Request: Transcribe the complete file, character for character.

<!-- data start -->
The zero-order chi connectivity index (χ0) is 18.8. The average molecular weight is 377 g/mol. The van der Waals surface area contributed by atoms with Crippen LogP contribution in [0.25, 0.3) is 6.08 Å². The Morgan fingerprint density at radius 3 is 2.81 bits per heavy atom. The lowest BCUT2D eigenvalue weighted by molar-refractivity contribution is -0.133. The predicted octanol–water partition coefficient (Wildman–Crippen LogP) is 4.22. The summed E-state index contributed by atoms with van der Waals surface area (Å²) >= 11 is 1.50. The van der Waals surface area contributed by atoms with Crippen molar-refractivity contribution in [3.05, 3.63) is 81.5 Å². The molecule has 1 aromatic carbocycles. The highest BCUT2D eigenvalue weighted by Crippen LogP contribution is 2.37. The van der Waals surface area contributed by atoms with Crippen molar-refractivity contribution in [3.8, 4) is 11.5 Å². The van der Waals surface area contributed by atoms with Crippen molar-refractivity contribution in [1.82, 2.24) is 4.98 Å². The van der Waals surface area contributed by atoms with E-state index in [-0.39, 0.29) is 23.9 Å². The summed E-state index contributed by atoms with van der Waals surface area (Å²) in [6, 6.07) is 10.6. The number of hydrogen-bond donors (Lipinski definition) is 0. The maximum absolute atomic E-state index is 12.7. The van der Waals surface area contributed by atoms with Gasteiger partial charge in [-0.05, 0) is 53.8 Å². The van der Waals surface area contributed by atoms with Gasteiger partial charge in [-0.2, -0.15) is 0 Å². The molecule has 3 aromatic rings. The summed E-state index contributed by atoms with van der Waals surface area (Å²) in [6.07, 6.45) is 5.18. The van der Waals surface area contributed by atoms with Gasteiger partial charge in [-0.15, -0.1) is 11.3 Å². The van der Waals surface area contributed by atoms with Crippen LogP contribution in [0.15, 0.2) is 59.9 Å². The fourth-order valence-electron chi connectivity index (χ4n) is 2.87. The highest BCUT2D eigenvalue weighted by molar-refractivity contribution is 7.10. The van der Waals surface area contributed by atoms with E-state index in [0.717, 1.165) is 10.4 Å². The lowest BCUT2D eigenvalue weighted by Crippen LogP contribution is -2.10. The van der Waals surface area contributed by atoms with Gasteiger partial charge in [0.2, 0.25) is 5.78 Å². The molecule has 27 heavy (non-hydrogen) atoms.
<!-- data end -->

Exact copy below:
The zero-order chi connectivity index (χ0) is 18.8. The average molecular weight is 377 g/mol. The van der Waals surface area contributed by atoms with Crippen LogP contribution in [0.25, 0.3) is 6.08 Å². The Morgan fingerprint density at radius 3 is 2.81 bits per heavy atom. The lowest BCUT2D eigenvalue weighted by molar-refractivity contribution is -0.133. The predicted octanol–water partition coefficient (Wildman–Crippen LogP) is 4.22. The summed E-state index contributed by atoms with van der Waals surface area (Å²) >= 11 is 1.50. The van der Waals surface area contributed by atoms with Crippen molar-refractivity contribution in [3.05, 3.63) is 81.5 Å². The molecule has 1 aromatic carbocycles. The highest BCUT2D eigenvalue weighted by Crippen LogP contribution is 2.37. The van der Waals surface area contributed by atoms with Crippen molar-refractivity contribution in [3.8, 4) is 11.5 Å². The van der Waals surface area contributed by atoms with Crippen molar-refractivity contribution in [1.82, 2.24) is 4.98 Å². The van der Waals surface area contributed by atoms with E-state index in [-0.39, 0.29) is 23.9 Å². The summed E-state index contributed by atoms with van der Waals surface area (Å²) in [6, 6.07) is 10.6. The number of hydrogen-bond donors (Lipinski definition) is 0. The maximum absolute atomic E-state index is 12.7. The van der Waals surface area contributed by atoms with Gasteiger partial charge in [-0.05, 0) is 53.8 Å². The van der Waals surface area contributed by atoms with Gasteiger partial charge in [-0.2, -0.15) is 0 Å². The molecule has 3 aromatic rings. The summed E-state index contributed by atoms with van der Waals surface area (Å²) in [6.07, 6.45) is 5.18. The van der Waals surface area contributed by atoms with Gasteiger partial charge in [-0.15, -0.1) is 11.3 Å². The van der Waals surface area contributed by atoms with Crippen LogP contribution in [0.15, 0.2) is 59.9 Å². The fourth-order valence-electron chi connectivity index (χ4n) is 2.87. The highest BCUT2D eigenvalue weighted by molar-refractivity contribution is 7.10. The van der Waals surface area contributed by atoms with E-state index in [0.717, 1.165) is 10.4 Å². The lowest BCUT2D eigenvalue weighted by Crippen LogP contribution is -2.10. The van der Waals surface area contributed by atoms with Gasteiger partial charge in [0.2, 0.25) is 5.78 Å². The molecule has 27 heavy (non-hydrogen) atoms.